“We are seeking recovery from our own progressive illness. My thinking became confused and my perspective became distorted.” Some symptoms of my disease include faulty thinking, obsessive thoughts, controlling behaviors, and my personal favorite, denial of reality. When first faced with the harsh, spirit-crushing existence of my spouse’s sexaholism in my life—probably for many, many years, I started grabbing at God and anything else I thought would help me. But some of the behaviors I exhibited were very, injurious to me. Examples are: constant checking on the sexaholic (a.k.a. pain-shopping), believing lies (denial), and arguing and pleading with a non-recovering, active sexaholic (an exercise in futility.) I now compare some of my actions with running back into a burning building. Insanity. A spiritually healthy person probably wouldn’t do them, but I did.
When I first found out about the lies and betrayal that was sexaholism, the effects upon me were catastrophic. My hair fell out, I lost 20 lbs in about 3 weeks, and sleep became a lost luxury. I would actually sit bolt upright in bed during the night and loudly exclaim; “Oh My God!!” Anxiety and fear were my companions.
I found my way to S-Anon and eventually got a sponsor. Here I am 4 to 5 years later with a full set of unbitten nails, a solid, trusting relationship with my Higher Power, a room full of people some of whom I now call friends, my sense of humor intact, a little worn, but definitely not broken. In fact I feel more steady and peaceful than ever, on most days.
During one of my many phone conversations with my first sponsor, I explained that I really wanted my husband (a non-recovering sex addict) to see and hear how much he had hurt me. He didn’t think he had a problem and refused any counseling or recovery of any kind. I thought that if he saw how badly hurt I was, he might stop. Her response was; “Why are you going to an active addict with your feelings? They can’t even process their own feelings, much less yours. It’s like going to the casino. You never know how you’re going to end up.”
When I first heard people say in S-Anon meetings that they were focusing on themselves, I thought this sounded like a selfish and self-absorbed fellowship. In my childhood, I was taught that giving to others first was the way to go. Being generous and self-sacrificing was being good. How could focusing on myself be of any good to anyone including me? Working through the Twelve Steps has been an opportunity for me to examine my motives and my relationship with God and others. Through the Twelve Steps and using other tools of the program, I have learned to focus on myself. I saw the truth about harm I had caused others and myself in my noble effort to be helpful. How could trying to be helpful be harmful? That didn’t make much sense to me for a long time. I still sometimes forget.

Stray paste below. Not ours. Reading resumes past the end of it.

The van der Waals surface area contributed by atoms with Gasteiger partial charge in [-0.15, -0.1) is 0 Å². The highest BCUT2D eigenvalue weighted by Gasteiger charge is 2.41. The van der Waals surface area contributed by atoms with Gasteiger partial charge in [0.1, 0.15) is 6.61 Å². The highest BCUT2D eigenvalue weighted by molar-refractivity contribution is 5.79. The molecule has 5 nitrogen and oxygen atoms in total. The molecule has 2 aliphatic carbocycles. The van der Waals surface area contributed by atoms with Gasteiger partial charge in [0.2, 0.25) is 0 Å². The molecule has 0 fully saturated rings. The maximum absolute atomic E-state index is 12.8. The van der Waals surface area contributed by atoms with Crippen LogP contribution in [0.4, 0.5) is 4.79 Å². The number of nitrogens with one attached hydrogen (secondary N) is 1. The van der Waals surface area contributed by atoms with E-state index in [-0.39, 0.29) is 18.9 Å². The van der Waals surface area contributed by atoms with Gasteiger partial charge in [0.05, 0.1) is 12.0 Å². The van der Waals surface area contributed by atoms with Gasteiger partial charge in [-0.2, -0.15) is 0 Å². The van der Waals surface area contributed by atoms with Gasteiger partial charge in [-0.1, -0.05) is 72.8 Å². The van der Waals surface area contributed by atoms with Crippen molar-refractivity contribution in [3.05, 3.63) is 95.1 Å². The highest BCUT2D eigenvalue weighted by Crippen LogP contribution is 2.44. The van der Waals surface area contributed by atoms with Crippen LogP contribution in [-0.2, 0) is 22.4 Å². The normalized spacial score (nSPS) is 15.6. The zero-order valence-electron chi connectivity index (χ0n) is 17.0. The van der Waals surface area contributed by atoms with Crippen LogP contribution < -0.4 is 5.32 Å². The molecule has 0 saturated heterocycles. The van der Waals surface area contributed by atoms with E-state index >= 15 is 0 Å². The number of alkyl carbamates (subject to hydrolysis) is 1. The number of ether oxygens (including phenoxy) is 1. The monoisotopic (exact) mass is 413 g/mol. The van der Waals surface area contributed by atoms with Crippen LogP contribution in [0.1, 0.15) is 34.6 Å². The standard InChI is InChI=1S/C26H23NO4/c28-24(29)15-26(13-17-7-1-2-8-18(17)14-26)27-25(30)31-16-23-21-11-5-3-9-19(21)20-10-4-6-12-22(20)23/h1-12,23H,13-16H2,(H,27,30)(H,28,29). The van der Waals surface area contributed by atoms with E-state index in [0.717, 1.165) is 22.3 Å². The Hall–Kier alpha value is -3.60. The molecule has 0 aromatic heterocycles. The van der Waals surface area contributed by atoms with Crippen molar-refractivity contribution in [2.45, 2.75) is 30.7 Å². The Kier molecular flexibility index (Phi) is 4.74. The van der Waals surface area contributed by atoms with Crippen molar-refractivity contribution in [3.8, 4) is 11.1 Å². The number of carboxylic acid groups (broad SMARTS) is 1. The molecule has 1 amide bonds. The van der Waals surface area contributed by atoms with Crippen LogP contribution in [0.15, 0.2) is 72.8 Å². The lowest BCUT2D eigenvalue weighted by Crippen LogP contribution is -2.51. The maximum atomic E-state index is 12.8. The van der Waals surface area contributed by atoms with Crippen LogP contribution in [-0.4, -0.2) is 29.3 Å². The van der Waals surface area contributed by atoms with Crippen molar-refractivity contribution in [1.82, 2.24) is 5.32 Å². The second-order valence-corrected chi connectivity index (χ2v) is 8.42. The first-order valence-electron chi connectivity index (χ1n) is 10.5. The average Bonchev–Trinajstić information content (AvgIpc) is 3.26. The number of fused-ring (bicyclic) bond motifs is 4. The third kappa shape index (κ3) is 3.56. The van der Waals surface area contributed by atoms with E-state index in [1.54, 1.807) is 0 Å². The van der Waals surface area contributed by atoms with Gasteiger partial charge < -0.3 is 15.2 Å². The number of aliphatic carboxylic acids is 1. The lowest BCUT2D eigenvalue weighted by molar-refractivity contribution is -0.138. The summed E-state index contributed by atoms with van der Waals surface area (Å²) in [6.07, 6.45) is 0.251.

I found S-Anon was a fellowship that welcomed me and allowed me to collapse in exhaustion and despair. Even in program, I needed to feel helpful, worthwhile, and approved of. What would I do if I couldn’t do for others what they weren’t doing? There was plenty of stuff around that needed to be done. Who’s going to do it? Why not me?
Lying in the floor in a puddle of tears shortly after disclosure from my spouse, I realized that my life was unmanageable. However, true to my deep self-reliance, I moved forward and kept busy. One week later the sexaholic in my life offered me information about S-Anon. I was too angry to listen and believed I couldn’t trust him anymore and so I stayed away.
Four weeks later, after performing my own due diligence and checking on the S-Anon fellowship, I found a hotline number for my local area meetings on the website. I called the hotline and was given information about meetings in my area. Was it coincidence that the earliest meeting was on the rare night I had to myself?
As I walked into the meeting my thoughts were racing and I KNEW no one could know what I was going through. As I listened to the members my heart sighed with relief. I shared my story, and again wept (as I had four weeks earlier) knowing that my life was unmanageable. I looked around and realized that the members KNEW where I was. I could see that they truly understood how I felt. People were not surprised by my story. Nobody reacted. They shared pieces of their stories with me and while I was still feeling awkward in my first Twelve Step room, I felt I belonged. Most importantly, they shared that they all felt so much better because of S-Anon and several members stayed after the meeting to offer their support and their encouragement.